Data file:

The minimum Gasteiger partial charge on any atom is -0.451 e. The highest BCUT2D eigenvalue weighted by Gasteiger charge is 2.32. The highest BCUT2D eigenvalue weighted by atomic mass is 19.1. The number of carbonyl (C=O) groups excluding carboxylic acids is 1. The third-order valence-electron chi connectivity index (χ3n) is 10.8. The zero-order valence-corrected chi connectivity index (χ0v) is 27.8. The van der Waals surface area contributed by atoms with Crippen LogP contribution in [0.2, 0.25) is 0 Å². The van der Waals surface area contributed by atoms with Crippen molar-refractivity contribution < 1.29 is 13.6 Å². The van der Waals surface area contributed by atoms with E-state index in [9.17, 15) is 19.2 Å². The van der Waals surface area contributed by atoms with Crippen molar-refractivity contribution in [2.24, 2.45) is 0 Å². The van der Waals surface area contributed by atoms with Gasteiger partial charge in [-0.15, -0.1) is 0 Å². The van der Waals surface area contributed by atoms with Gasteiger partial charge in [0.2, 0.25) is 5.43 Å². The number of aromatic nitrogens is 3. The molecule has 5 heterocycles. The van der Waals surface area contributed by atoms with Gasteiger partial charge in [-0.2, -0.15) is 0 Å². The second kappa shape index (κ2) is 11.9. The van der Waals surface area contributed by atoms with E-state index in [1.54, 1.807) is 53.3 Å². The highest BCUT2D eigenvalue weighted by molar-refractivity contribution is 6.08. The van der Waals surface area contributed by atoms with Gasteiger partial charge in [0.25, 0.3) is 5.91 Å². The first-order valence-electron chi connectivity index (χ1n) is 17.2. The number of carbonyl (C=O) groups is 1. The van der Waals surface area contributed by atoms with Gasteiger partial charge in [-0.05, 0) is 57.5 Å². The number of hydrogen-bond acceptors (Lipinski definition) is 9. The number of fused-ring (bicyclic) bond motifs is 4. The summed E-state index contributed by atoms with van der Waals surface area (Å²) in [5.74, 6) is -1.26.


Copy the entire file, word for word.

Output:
The minimum Gasteiger partial charge on any atom is -0.451 e. The highest BCUT2D eigenvalue weighted by Gasteiger charge is 2.32. The highest BCUT2D eigenvalue weighted by atomic mass is 19.1. The number of carbonyl (C=O) groups excluding carboxylic acids is 1. The third-order valence-electron chi connectivity index (χ3n) is 10.8. The zero-order valence-corrected chi connectivity index (χ0v) is 27.8. The van der Waals surface area contributed by atoms with Crippen LogP contribution in [0.2, 0.25) is 0 Å². The van der Waals surface area contributed by atoms with Crippen molar-refractivity contribution < 1.29 is 13.6 Å². The van der Waals surface area contributed by atoms with E-state index in [9.17, 15) is 19.2 Å². The van der Waals surface area contributed by atoms with Crippen molar-refractivity contribution in [2.24, 2.45) is 0 Å². The van der Waals surface area contributed by atoms with Gasteiger partial charge in [-0.15, -0.1) is 0 Å². The van der Waals surface area contributed by atoms with Gasteiger partial charge in [0.2, 0.25) is 5.43 Å². The number of aromatic nitrogens is 3. The molecule has 5 heterocycles. The van der Waals surface area contributed by atoms with Gasteiger partial charge in [-0.2, -0.15) is 0 Å². The second kappa shape index (κ2) is 11.9. The van der Waals surface area contributed by atoms with E-state index in [1.54, 1.807) is 53.3 Å². The highest BCUT2D eigenvalue weighted by molar-refractivity contribution is 6.08. The van der Waals surface area contributed by atoms with Gasteiger partial charge in [0.25, 0.3) is 5.91 Å². The first-order valence-electron chi connectivity index (χ1n) is 17.2. The number of carbonyl (C=O) groups is 1. The van der Waals surface area contributed by atoms with Gasteiger partial charge in [-0.05, 0) is 57.5 Å². The number of hydrogen-bond acceptors (Lipinski definition) is 9. The number of fused-ring (bicyclic) bond motifs is 4. The summed E-state index contributed by atoms with van der Waals surface area (Å²) in [5.74, 6) is -1.26.